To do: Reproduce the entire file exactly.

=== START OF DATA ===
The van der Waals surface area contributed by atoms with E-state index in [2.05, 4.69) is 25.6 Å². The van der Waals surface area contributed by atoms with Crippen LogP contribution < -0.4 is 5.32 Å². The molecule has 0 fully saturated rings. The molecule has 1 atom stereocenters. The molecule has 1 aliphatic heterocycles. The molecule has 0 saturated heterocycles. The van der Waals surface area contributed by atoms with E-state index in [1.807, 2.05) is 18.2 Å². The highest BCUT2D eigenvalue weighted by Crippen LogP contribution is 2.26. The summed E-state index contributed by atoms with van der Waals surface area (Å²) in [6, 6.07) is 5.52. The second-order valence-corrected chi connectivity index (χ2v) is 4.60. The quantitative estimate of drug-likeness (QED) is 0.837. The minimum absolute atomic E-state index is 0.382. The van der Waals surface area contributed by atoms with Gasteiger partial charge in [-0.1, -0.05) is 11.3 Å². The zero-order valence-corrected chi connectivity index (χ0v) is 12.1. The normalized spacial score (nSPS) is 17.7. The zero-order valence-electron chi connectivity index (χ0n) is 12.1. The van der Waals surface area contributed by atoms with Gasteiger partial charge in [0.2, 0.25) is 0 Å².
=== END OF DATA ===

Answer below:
The van der Waals surface area contributed by atoms with E-state index in [2.05, 4.69) is 25.6 Å². The van der Waals surface area contributed by atoms with Crippen LogP contribution < -0.4 is 5.32 Å². The molecule has 0 fully saturated rings. The molecule has 1 atom stereocenters. The molecule has 1 aliphatic heterocycles. The molecule has 0 saturated heterocycles. The van der Waals surface area contributed by atoms with E-state index in [1.807, 2.05) is 18.2 Å². The highest BCUT2D eigenvalue weighted by Crippen LogP contribution is 2.26. The summed E-state index contributed by atoms with van der Waals surface area (Å²) in [6, 6.07) is 5.52. The second-order valence-corrected chi connectivity index (χ2v) is 4.60. The quantitative estimate of drug-likeness (QED) is 0.837. The minimum absolute atomic E-state index is 0.382. The van der Waals surface area contributed by atoms with Gasteiger partial charge in [-0.1, -0.05) is 11.3 Å². The zero-order valence-corrected chi connectivity index (χ0v) is 12.1. The normalized spacial score (nSPS) is 17.7. The zero-order valence-electron chi connectivity index (χ0n) is 12.1. The van der Waals surface area contributed by atoms with Gasteiger partial charge in [0.2, 0.25) is 0 Å².